Personalised problems. Making the subject matter relevant to learners’ lives engages learners across all age groups. It helps give meaning to the learning.  Remote online learning during the coronavirus pandemic sparked a wave of creative maths problems based around issues of the pandemic. From word problems related to panic buying to modelling the exponential growth of virus spread, educators were adapting learning to heighten relevance.

These simple strategies are easy to adopt and easy to adapt and can help optimise relevance and authenticity in learning.

A previous post discusses fun strategies for optimising individual choice and autonomy, another UDL engagement checkpoint.

IKEA hack to promote student interest and choice

A boy and girl look at a children's wood spinning wheel.
Credit: ikea.com

An IKEA hack to promote student interest and choice. Intrigued? Read on to discover how a simple product is used to implement a Universal Design for Learning (UDL) checkpoint.

Educators with knowledge of UDL likely recognise its benefit in engaging students, supporting understanding and representing their learning. The challenge is found in finding the time to explore strategies to implement UDL.

We are here to help! This post commences a series that discusses simple tools or strategies, including the IKEA hack, to implement UDL principles into teaching and learning activities…right away!

First, some background orientation. UDL Guidelines assist educators to vary instructional methods to provide greater access to, and interest in, learning. The UDL guidelines work with three principles, including providing multiple means of engagement, representation, and action and expression.  Each principle in the guidelines is then divided into checkpoints that break the principles into meaningful descriptions with actionable parts.

This post focuses on the first checkpoint, ‘recruiting interest’ in the ‘engagement’ principle. One way to achieve this is to optimise individual choice and autonomy.

A simple strategy is to use choice boards. A choice board is a tool that provides options for students to choose different ways to learn about a particular concept. Choice boards are often presented as a 3×3 grid graphic organiser. However, to cater to different ages and interest levels, the choice board concept can be extended to clickable choices on a digital platform or a choice spinner. This is where IKEA’s LUSTIGT ‘Wheel of Fortune’ chocolate-wheel style spinner comes in. Cover the spinning wheel segments with student learning options to create a fun and interactive choice board-style tool.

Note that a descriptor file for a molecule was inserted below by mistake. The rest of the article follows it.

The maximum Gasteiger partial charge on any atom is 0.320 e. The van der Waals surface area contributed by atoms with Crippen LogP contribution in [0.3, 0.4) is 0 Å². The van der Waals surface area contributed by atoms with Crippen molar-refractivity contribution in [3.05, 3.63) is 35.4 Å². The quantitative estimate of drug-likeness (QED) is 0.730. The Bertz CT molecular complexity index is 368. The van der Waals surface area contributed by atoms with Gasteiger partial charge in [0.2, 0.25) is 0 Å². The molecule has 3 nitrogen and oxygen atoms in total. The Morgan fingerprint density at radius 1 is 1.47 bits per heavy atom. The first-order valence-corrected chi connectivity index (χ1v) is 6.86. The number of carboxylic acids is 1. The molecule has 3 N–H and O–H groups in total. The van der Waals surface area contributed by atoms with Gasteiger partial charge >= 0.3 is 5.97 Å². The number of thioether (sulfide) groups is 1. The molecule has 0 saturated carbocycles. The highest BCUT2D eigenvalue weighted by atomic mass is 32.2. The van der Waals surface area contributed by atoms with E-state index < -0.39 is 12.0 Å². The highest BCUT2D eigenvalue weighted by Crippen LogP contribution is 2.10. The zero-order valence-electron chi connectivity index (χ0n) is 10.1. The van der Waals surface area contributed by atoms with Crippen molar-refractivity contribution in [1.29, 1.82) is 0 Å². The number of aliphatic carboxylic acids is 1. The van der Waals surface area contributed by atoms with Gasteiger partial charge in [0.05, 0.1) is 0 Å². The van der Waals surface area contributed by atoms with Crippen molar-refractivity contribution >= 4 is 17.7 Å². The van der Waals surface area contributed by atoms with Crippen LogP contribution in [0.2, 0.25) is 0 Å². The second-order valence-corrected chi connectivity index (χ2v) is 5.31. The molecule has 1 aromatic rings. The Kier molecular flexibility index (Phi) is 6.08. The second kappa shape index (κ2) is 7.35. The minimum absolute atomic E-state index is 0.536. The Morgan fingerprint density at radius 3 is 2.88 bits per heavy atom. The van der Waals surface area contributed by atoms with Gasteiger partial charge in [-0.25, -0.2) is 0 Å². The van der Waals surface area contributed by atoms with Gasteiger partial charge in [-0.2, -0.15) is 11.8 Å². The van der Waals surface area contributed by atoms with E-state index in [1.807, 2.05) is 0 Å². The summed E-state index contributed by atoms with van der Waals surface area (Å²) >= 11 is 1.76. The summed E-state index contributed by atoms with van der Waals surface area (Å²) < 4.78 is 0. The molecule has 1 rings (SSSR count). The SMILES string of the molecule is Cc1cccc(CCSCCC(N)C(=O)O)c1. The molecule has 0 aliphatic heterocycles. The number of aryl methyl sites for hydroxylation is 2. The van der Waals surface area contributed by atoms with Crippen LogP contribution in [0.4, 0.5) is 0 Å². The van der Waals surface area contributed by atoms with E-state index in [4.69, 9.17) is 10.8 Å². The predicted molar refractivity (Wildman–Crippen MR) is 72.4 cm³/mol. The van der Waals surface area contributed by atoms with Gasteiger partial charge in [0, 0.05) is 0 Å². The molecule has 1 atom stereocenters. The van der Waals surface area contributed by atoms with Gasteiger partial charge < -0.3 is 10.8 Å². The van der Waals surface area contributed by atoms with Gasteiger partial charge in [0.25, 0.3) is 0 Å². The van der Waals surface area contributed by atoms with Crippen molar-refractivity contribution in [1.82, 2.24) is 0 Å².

For older or more experienced students, the ‘flipped classroom’ model is a strategy to optimise autonomy.  This is an approach where students are provided with content to consume independently prior to working with it in the formal learning environment. The approach supports students to prepare for the next learning sequence at their own pace. Multiple formats of presenting the content should be used. Ultimately, less formal class time is taken working through the initial content, allowing students to engage in deeper learning activities and apply their knowledge and understanding.

Return to Online Learning

A colourful illustration depicting a webinar on desktop and laptop computers.As schools and tertiary institutions in parts of Australia return to online learning, making the experience workable, inclusive and meaningful for all students is at the forefront of many educators’ minds.

Online learning requires educators to be active and directive in facilitating learning. Setting guidelines and expectations up front is paramount to include and engage all students. Just as in the face-to-face environment, when we educate online, relationships are still at the heart of learning. Creating a presence in the online environment is a key element.

Katie Novack and Tom Thibodeau share ways to create an online presence in their book UDL in the Cloud. They also show how to identify potential barriers to learning, develop a detailed syllabus that inspires and motivates students, and delivery strategies and help to scaffold students’ time management skills.

Inclusive Schools Australia has done some of the preliminary thinking with a one-page quick-start guide to inclusive online learning. It gives examples of specific activities aligned to UDL checkpoints.

Then, to go deeper, Educause provides the transcript and slides of a webinar they hosted by CAST. It aims to support educators to reach all students in the time of COVID-19. The learning shares how UDL can be applied to remote instruction. It discusses some best practices and provides resources to integrate UDL into courses and programs.

This is valuable for considering ways to address access, build meaningful learning, and support independence in course or program design under the current conditions.